The concept for AF RAP or rotor identification using software already built into a conventional 3-dimensional mapping system is attractive for many reasons. First, voltage information would be immediately available to evaluate potential areas of scar/fibrosis. The location of certain anatomic structures that may be prone to sustain rotors can be easily identified. Finally, once online analysis occurs, direct local electrogram assessment and RAP/rotor visualization on a pre-existing atrial map may in turn allow for better RFA targeting. Although the results of this study provide no commentary on either the mechanism of RAP or whether RAP elimination can improve ablation success, the question is whether or not CF can truly identify rotational RAP or rotor sources. Based on the preliminary data, it seems that the answer is yes. This study adds to the growing body of literature regarding the presence of both RA and LA rotational activation patterns in both paroxysmal and persistent AF. It is also important to note that RAP visual identification was readily achieved by EPs. However, this is the first step in a long process for this new technology. More extensive validation testing of the algorithms are required in all types of AF, because a robust and highly accurate annotation algorithm is critical to analyze intracardiac signals correctly in areas of scar and functional block. Mechanistic- and ablative-guided strategies are absolutely needed. It will be of great interest to follow this technology as more results become available in the future.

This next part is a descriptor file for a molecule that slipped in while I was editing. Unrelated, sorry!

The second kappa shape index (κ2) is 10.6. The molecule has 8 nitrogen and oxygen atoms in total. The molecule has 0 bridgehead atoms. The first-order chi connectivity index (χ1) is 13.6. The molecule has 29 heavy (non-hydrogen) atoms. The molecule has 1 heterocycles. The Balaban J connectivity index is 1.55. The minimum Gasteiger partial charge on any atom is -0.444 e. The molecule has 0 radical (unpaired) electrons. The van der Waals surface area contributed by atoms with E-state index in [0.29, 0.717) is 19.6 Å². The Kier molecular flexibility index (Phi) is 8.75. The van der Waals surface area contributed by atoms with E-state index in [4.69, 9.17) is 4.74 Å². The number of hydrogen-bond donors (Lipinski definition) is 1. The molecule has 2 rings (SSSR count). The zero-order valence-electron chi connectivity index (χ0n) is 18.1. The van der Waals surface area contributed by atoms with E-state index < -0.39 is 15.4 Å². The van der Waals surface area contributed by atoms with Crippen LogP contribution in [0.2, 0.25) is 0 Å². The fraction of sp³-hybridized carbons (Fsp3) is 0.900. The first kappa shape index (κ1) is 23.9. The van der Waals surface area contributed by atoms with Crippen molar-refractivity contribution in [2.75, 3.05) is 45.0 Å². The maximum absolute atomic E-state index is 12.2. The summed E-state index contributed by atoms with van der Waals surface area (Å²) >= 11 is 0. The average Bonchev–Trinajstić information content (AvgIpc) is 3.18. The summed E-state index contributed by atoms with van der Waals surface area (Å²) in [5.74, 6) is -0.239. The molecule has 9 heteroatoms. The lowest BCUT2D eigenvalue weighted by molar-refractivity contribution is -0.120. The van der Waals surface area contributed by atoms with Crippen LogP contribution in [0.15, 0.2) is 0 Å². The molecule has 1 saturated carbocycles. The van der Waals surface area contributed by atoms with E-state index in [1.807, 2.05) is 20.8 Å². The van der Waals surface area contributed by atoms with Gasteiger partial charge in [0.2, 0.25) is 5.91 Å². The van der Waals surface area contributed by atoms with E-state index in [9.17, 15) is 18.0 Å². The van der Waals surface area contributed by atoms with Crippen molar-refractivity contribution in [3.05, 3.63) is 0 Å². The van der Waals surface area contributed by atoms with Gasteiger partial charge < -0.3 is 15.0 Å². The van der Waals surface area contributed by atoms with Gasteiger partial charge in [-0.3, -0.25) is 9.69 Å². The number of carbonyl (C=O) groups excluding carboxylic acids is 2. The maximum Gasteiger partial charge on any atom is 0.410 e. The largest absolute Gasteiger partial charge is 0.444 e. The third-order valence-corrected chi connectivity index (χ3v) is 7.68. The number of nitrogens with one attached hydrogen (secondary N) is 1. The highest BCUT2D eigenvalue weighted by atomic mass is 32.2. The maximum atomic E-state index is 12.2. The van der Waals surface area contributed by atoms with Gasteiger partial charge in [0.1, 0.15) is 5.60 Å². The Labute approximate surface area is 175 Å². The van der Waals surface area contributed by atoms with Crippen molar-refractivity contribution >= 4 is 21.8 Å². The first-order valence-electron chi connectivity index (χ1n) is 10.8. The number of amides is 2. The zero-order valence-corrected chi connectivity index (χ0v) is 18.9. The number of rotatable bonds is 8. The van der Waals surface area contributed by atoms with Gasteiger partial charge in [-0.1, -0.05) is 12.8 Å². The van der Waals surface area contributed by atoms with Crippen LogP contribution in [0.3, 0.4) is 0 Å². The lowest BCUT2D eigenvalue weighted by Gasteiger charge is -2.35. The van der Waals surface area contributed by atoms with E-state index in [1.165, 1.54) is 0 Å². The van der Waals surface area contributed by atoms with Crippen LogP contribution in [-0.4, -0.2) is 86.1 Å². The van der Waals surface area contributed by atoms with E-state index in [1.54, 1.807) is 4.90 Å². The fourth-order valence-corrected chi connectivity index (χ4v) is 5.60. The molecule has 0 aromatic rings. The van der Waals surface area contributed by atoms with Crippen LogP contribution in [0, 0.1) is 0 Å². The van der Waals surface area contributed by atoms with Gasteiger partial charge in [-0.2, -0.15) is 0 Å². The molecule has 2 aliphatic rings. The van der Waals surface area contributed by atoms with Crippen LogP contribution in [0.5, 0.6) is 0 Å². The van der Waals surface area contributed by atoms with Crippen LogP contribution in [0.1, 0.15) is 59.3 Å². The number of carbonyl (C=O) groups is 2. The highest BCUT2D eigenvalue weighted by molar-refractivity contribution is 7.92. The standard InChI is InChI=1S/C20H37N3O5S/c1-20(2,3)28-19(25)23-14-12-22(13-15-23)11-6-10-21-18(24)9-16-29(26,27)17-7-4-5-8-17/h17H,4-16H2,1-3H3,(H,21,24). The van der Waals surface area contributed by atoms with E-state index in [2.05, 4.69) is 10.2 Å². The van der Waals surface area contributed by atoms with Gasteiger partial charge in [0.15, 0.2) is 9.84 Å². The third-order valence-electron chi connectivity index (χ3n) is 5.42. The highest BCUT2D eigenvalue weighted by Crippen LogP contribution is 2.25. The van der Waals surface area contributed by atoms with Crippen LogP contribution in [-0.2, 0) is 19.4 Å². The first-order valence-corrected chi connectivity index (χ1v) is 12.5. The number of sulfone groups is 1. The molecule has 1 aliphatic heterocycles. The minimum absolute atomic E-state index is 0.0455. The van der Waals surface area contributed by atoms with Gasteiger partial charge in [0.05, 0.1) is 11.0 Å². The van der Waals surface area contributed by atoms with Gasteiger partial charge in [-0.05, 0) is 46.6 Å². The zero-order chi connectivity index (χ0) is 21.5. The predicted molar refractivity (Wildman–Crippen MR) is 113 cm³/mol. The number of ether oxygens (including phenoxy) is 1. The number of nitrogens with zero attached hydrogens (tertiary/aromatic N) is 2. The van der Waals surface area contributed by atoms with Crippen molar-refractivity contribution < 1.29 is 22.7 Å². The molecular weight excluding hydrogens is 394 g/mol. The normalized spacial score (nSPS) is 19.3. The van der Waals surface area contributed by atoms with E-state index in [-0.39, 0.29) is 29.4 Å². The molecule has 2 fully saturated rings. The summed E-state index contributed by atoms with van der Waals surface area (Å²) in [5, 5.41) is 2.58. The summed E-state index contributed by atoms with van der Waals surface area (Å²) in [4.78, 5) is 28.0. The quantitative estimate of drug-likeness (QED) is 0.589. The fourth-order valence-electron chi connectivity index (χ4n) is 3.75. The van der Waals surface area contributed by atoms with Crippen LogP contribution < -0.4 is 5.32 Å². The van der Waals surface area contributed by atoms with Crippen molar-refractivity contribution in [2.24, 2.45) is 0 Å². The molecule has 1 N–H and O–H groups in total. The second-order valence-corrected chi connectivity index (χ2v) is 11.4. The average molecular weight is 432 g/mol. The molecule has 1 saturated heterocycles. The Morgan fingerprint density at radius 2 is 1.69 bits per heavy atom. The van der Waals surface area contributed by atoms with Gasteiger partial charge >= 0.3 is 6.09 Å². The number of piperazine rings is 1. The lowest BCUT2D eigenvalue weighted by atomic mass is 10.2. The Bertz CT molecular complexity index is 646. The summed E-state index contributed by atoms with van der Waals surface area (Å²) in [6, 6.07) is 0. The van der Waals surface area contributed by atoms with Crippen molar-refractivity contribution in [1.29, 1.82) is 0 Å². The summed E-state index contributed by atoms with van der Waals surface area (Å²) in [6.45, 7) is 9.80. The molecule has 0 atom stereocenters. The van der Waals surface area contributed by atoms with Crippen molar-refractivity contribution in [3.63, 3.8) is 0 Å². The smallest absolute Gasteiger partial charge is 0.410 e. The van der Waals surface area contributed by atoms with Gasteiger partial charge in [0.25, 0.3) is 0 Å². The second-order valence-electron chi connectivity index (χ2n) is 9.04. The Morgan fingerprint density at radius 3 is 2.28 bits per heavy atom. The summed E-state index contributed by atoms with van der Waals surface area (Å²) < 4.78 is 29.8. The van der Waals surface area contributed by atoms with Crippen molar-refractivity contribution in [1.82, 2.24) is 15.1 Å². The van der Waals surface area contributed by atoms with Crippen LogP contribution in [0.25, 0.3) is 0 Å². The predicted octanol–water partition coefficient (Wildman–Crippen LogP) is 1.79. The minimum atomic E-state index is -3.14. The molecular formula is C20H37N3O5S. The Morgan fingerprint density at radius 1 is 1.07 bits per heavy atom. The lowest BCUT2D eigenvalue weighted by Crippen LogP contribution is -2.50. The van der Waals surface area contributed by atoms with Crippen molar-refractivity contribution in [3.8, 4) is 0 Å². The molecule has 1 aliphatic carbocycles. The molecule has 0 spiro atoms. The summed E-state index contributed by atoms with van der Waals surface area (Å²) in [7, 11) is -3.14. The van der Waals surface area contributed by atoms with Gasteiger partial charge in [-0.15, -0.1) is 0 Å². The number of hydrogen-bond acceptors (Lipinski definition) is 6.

↵∗ Editorials published in JACC: Clinical Electrophysiology reflect the views of the authors and do not necessarily represent the views of JACC: Clinical Electrophysiology or the American College of Cardiology.
Dr. Tomassoni has received consulting fees/honoraria from Topera/Abbott, Stereotaxis, Biosense Webster, St. Jude Medical, Boston Scientific, Medtronic, Pfizer, and Atricure.
All authors attest they are in compliance with human studies committees and animal welfare regulations of the authors' institutions and Food and Drug Administration guidelines, including patient consent where appropriate. For more information, visit the JACC: Clinical Electrophysiology author instructions page.